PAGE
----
Sometime around 0200 on October 2, we stepped into our two dugouts, each with two native paddlers and headed across the channel. The natives paddled swiftly. As we came closer to Kolombangara we strained our eyes looking for any lights on shore and our ears for the sound of activity such as vehicular movement. For the last mile our dugouts weren't more than 200 yards off shore and as we approached the small pier, dawn not yet breaking, the tension was unimaginable. Quickly the two natives moved inland about 50 yards and signalled "all clear."

The other dugout had reached shore by this time and we immediately began our recon. Two natives moved to the west side of the field to check for activity and were instructed to meet us at the north end. We three and the two remaining natives made a hasty recon of the defenses which comprised five rows of coral and coconut log gun emplacements sited to provided covering fire in three directions. Interspersed among these emplacements were dummy anti-aircraft guns constructed from the trunks of the coconut palms. These "dummy" guns were detectable on the photos we carried but we had not been told about them in our briefings.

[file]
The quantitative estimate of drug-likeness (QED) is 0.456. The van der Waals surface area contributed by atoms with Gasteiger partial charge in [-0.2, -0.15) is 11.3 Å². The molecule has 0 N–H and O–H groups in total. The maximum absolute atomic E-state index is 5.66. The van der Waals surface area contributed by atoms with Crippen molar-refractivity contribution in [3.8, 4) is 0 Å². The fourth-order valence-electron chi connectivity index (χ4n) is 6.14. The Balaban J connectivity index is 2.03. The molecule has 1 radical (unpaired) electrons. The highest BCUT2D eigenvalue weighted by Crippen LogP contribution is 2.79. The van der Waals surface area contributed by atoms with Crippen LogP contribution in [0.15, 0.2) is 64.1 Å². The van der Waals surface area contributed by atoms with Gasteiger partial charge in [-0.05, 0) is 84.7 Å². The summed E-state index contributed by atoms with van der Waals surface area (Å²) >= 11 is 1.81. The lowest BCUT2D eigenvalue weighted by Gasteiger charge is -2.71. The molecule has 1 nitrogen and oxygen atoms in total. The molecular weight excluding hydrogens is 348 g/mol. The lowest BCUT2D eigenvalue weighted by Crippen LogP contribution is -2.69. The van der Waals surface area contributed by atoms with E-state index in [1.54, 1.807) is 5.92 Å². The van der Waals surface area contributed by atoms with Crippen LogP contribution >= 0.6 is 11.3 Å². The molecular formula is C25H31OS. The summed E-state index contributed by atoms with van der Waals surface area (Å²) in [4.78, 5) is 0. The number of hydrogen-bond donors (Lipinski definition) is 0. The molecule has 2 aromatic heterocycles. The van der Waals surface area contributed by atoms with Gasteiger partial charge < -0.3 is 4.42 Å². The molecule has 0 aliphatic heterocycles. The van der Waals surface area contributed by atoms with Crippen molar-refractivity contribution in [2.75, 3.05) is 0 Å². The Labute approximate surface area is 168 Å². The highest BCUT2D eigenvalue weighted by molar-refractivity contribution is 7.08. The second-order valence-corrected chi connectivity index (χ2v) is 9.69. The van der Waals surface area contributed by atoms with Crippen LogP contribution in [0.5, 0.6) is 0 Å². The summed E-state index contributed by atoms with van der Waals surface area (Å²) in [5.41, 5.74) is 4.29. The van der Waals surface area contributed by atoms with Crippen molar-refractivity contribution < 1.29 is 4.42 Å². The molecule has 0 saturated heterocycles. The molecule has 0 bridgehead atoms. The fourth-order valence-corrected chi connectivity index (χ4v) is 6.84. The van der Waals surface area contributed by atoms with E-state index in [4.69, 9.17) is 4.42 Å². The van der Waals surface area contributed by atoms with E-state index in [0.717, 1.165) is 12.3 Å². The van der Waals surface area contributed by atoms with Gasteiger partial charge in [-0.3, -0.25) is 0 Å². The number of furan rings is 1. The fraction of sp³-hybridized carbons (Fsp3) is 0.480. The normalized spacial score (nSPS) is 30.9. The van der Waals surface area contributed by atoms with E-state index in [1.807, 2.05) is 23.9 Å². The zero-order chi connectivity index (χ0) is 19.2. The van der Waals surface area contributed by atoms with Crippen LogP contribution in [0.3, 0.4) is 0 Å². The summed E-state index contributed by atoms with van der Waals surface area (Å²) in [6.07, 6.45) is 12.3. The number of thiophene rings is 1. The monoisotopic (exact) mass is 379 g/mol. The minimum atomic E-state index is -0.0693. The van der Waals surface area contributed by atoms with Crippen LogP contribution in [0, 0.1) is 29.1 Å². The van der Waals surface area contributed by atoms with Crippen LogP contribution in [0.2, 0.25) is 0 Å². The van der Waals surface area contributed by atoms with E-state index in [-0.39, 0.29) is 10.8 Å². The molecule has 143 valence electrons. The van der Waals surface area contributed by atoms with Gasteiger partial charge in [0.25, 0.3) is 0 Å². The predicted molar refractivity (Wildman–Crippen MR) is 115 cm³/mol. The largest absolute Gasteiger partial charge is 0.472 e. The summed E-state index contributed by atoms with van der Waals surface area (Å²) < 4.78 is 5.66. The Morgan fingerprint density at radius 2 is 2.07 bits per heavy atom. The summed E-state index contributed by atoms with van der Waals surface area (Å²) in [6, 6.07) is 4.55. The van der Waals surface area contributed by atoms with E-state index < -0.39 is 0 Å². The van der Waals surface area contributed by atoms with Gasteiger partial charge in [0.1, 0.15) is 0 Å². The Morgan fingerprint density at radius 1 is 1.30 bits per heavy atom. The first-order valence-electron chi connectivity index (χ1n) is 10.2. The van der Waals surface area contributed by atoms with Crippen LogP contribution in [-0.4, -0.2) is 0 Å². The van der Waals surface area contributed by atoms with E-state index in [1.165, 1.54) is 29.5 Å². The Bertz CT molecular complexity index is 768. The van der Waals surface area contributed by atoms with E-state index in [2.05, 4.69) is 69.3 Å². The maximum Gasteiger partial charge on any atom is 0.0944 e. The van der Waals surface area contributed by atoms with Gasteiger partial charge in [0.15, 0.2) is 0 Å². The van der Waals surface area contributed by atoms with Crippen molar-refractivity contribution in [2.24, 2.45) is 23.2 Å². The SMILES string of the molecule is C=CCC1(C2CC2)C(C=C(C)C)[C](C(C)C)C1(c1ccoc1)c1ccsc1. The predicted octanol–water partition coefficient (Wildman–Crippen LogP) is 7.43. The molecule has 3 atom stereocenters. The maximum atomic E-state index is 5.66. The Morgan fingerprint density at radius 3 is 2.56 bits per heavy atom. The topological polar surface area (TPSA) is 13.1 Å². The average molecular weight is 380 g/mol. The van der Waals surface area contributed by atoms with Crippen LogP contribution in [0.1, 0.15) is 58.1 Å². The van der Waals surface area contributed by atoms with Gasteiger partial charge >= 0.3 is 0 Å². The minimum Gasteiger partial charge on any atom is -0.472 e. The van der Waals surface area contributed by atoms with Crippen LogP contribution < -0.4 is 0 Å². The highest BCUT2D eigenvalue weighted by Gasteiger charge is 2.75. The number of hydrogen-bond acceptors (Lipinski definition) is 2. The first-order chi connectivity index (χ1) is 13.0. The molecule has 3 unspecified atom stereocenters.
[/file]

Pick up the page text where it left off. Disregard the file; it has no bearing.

We then moved north along the east side of the field until we reached a point where the jungle began and the cultivated plantation ended. The first two natives had already arrived at this point and had scouted inland a short distance with negative findings. Immediately a message was written describing our findings and declaring the area all-clear. This was given to two of the natives with instructions to hurry it to the C.W., after which they were to return and. rejoin us at the site of a former copra station on the east coast at Bambari Harbor. We identified the meeting site by pointing out the location of a Jap destroyer which had been burned and beached several thousand yards from the station. Each location was detectable on one of the photos. Our "pidgin english" wasn't good but the message did get across and the two returned to the pier and Gomu. We hoped!